2016 Hall of Fame

Heat, Hornets have no interest in playoff dramatics


VIDEO: Kevin Durant got tossed from Game 3 for smacking Justin Anderson in the face

CHARLOTTE — It’s playoff basketball, not professional boxing or mixed martial arts or anything of the sort. It’s just playoff basketball.

So don’t fix your eyes on this first round playoff series between the Miami Heat and Charlotte Hornets and look any deeper into any of the scrappiness between the two teams. Just because guys have to be separated now and then and words are exchanged, neither the Heat nor the Hornets are interested in any of the playoff dramatics going on elsewhere in this postseason.

“It’s the NBA, there aren’t really any fights,” Heat veteran Luol Deng said. “Not really, not during my time in the league. Guys don’t want to fight. There might be one punch and then it gets broken up. But no real fights. This isn’t hockey.”

Tell that to Kevin Durant and Russell Westbrook or LeBron James and Andre Drummond or Isaiah Thomas and Dennis Schroder. All of them have been been caught up in the first round dramatics, in one way or another.

Durant was ejected late in the Oklahoma City Thunder’s Game 3 win over the Dallas Mavericks for smacking Justin Anderson in the face. Both Drummond and Thomas will not be suspended for contact against James and Schroder, respectively, that would have seemed to warrant suspension.

Game 3 of the Heat-Hornets series Saturday night featured plenty of opportunities for things to escalate and maybe even get out of hand, but cooler head prevailed time and again.

Hornets point guard Kemba Walker had one heated exchange with Heat center Hassan Whiteside that seemed like it was headed for craziness, only to have players on both sides calm each other down before things got completely out of hand.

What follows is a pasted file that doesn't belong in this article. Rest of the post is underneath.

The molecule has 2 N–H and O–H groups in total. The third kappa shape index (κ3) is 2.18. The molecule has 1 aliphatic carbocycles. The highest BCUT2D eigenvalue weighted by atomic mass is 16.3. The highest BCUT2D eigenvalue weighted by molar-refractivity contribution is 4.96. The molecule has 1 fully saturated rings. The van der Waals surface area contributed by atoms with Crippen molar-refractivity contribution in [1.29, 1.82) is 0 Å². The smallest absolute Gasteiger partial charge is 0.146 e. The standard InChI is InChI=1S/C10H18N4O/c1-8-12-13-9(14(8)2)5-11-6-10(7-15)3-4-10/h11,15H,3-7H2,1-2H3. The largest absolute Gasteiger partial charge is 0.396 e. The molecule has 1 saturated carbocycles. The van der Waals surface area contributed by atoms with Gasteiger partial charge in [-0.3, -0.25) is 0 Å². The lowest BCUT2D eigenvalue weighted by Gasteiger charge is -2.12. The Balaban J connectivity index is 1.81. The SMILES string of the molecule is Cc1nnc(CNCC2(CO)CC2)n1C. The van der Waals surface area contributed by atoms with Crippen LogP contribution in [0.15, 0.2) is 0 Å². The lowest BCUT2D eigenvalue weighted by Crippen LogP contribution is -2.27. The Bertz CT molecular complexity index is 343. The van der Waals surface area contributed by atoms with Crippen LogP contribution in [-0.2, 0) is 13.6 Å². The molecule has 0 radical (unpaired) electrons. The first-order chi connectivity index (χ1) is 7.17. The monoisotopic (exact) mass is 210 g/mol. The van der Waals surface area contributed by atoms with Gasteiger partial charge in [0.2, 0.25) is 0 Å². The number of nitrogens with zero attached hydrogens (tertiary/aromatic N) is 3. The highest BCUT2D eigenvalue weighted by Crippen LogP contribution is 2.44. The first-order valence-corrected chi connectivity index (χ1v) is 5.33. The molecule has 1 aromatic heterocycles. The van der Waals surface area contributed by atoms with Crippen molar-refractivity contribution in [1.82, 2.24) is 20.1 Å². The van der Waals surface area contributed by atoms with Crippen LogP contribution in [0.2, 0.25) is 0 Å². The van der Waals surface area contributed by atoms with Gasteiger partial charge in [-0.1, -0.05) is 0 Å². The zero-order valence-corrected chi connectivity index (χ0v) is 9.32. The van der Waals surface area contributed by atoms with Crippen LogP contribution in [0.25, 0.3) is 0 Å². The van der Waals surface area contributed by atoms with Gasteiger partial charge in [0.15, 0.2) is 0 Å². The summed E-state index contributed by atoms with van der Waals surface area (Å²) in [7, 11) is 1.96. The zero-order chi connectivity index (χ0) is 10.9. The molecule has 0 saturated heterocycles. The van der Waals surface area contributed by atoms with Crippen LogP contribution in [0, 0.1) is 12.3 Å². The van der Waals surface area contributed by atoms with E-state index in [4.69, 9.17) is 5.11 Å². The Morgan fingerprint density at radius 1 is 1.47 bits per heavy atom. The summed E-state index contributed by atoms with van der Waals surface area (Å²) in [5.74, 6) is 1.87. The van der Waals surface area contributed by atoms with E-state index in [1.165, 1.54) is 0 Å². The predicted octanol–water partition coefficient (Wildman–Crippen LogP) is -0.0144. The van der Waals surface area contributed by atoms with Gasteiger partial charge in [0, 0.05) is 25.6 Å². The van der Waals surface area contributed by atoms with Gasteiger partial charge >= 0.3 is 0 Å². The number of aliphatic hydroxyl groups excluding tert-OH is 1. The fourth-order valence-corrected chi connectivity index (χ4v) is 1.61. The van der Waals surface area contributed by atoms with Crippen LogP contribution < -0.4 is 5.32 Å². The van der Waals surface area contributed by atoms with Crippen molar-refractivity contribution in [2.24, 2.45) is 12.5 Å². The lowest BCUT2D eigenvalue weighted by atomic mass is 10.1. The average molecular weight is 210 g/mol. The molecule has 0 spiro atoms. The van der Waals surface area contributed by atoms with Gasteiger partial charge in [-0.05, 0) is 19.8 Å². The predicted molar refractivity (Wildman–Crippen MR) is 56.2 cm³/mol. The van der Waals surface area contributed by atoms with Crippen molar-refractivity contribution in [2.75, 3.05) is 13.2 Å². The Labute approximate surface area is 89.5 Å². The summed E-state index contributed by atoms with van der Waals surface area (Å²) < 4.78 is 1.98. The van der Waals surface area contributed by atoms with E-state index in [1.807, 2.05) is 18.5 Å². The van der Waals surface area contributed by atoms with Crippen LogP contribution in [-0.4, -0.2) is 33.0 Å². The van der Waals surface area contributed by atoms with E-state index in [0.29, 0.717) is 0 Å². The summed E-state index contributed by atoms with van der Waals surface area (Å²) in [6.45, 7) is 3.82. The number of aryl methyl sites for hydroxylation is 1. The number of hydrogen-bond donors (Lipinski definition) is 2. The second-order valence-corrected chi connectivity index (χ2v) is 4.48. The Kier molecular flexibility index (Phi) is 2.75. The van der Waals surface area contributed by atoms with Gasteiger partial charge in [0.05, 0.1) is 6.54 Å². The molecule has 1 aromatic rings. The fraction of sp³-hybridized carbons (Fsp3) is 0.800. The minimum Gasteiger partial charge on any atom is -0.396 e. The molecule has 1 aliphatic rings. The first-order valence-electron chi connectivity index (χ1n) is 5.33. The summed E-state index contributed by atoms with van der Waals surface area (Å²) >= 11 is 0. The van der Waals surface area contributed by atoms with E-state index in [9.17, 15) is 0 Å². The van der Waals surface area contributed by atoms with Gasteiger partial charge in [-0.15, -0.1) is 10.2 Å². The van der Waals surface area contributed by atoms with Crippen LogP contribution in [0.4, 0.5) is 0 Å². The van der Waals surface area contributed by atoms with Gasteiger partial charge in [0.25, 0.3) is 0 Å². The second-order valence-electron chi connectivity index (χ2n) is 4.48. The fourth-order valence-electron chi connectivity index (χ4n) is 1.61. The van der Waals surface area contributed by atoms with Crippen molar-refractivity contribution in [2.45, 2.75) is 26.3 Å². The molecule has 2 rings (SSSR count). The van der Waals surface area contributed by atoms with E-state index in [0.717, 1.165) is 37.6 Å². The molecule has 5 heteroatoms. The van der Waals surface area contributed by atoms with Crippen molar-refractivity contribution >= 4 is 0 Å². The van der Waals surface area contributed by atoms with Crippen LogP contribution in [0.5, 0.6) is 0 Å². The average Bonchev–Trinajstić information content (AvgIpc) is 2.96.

“It’s the playoffs,” Walker said. “The intensity is up. Trying to win a series here. Both teams are going to be scratching and clawing, trying to do anything possible to win a basketball game. They have great ball pressure and so do we, so guys are going to get hit. It’s going to be tough out there … anything possible to win a game.”

Walker, however, went to make sure he set the right tone for Monday’s Game 4 showdown at Time Warner Cable Arena.

“I’m not a troublemaker,” he said and then smiled. “It’s just basketball, playoff basketball.”

Iverson, O’Neal, Johnson among 2016 Hall of Fame finalists


VIDEO: 2016 Hall of Fame finalists announced

From NBA.com staff reports

A legendary NBA center and two of the toughest guards to ever play in the NBA mark the list of 14 basketball standouts selected as 2016 Naismith Memorial Basketball Hall of Fame finalists.

Shaquille O’Neal won an MVP in 2000, was a three-time NBA Finals MVP, the Rookie of the Year in 1993 and won four championships in the NBA and is one of the two centers in this year’s class. He played 19 years in the NBA averaging 23.7 points, 10.9 rebounds and 2.3 blocks per game. A 15-time NBA All-Star (1993-98, 2000-07, 2009), O’Neal led the league in field goal percentage for 10 seasons (1994, 1998-2002, 2004-06, 2009) and ranks seventh on the NBA all-time scoring list.

Philadelphia 76ers guard Allen Iverson won the NBA MVP in 2001 and led his team to The Finals that year (where they faced — and lost to — O’Neal’s Los Angeles Lakers) and was one of the most skilled and toughest players in league history. He was an 11-time All-Star and one of the most influential players of his generation, averaging 26.7 points and 6.2 assists per game in 14 seasons.

Former Phoenix Suns guard (and current Sacramento mayor) Kevin Johnson was a three-time All-Star, a key member of the Suns team that made the 1993 Finals and one of the best playmakers of his era. As mayor, he was a major advocate of keeping the Sacramento Kings NBA team in the city when it was at high risk of moving.

The other inductees in this year’s class:

  • Former high school coach Leta Andrews
  • Former college coach Charles “Lefty” Driesell
  • Former NBA referee Darrell Garretson
  • Former high school coach Robert Hughes
  • Current Michigan State coach Tom Izzo
  • Current Notre Dame women’s basketball coach Muffet McGraw
  • Former college coach John McLendon
  • Former college coach Bo Ryan,
  • Former college coach Eddie Sutton
  • Former WNBA star Sheryl Swoopes
  • The 1954-58 Wayland Baptist Univ. women’s basketball team

Current TNT analyst David Aldridge won of the Curt Gowdy Award for print media while ESPN analyst Jay Bilas won the Curt Gowdy Award winner for electronic media. Jim Delaney, the commissioner of the Big Ten, wins the John Bunn Lifetime Achievement Award, the Hall’s highest honor short of enshrinement.